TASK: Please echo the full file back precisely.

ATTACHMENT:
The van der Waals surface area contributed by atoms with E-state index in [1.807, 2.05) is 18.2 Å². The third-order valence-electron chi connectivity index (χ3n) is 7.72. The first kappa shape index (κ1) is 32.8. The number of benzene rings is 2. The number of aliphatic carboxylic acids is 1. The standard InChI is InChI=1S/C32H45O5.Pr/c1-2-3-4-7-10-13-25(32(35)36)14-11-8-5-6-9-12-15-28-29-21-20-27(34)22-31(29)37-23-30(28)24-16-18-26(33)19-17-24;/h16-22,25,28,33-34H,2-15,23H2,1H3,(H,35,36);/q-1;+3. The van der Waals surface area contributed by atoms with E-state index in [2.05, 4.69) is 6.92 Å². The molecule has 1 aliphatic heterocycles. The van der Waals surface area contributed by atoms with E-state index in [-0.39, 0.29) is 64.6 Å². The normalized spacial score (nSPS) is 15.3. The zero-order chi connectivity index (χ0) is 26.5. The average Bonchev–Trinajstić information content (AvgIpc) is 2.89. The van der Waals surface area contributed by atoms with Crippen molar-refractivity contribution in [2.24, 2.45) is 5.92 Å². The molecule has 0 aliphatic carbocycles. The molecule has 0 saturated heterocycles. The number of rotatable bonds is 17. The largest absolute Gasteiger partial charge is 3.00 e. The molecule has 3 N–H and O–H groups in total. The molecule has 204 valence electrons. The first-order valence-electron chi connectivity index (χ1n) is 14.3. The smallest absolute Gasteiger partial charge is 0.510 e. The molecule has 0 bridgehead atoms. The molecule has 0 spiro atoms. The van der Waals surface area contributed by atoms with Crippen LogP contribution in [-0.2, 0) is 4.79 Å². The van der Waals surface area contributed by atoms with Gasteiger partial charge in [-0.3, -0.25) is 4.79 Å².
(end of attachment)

The van der Waals surface area contributed by atoms with E-state index in [1.807, 2.05) is 18.2 Å². The third-order valence-electron chi connectivity index (χ3n) is 7.72. The first kappa shape index (κ1) is 32.8. The number of benzene rings is 2. The number of aliphatic carboxylic acids is 1. The standard InChI is InChI=1S/C32H45O5.Pr/c1-2-3-4-7-10-13-25(32(35)36)14-11-8-5-6-9-12-15-28-29-21-20-27(34)22-31(29)37-23-30(28)24-16-18-26(33)19-17-24;/h16-22,25,28,33-34H,2-15,23H2,1H3,(H,35,36);/q-1;+3. The van der Waals surface area contributed by atoms with E-state index in [2.05, 4.69) is 6.92 Å². The molecule has 1 aliphatic heterocycles. The van der Waals surface area contributed by atoms with E-state index in [-0.39, 0.29) is 64.6 Å². The normalized spacial score (nSPS) is 15.3. The zero-order chi connectivity index (χ0) is 26.5. The average Bonchev–Trinajstić information content (AvgIpc) is 2.89. The van der Waals surface area contributed by atoms with Crippen molar-refractivity contribution in [2.24, 2.45) is 5.92 Å². The molecule has 0 aliphatic carbocycles. The molecule has 0 saturated heterocycles. The number of rotatable bonds is 17. The largest absolute Gasteiger partial charge is 3.00 e. The molecule has 3 N–H and O–H groups in total. The molecule has 204 valence electrons. The first-order valence-electron chi connectivity index (χ1n) is 14.3. The smallest absolute Gasteiger partial charge is 0.510 e. The molecule has 0 bridgehead atoms. The molecule has 0 spiro atoms. The van der Waals surface area contributed by atoms with Crippen LogP contribution in [-0.2, 0) is 4.79 Å². The van der Waals surface area contributed by atoms with Gasteiger partial charge in [-0.3, -0.25) is 4.79 Å².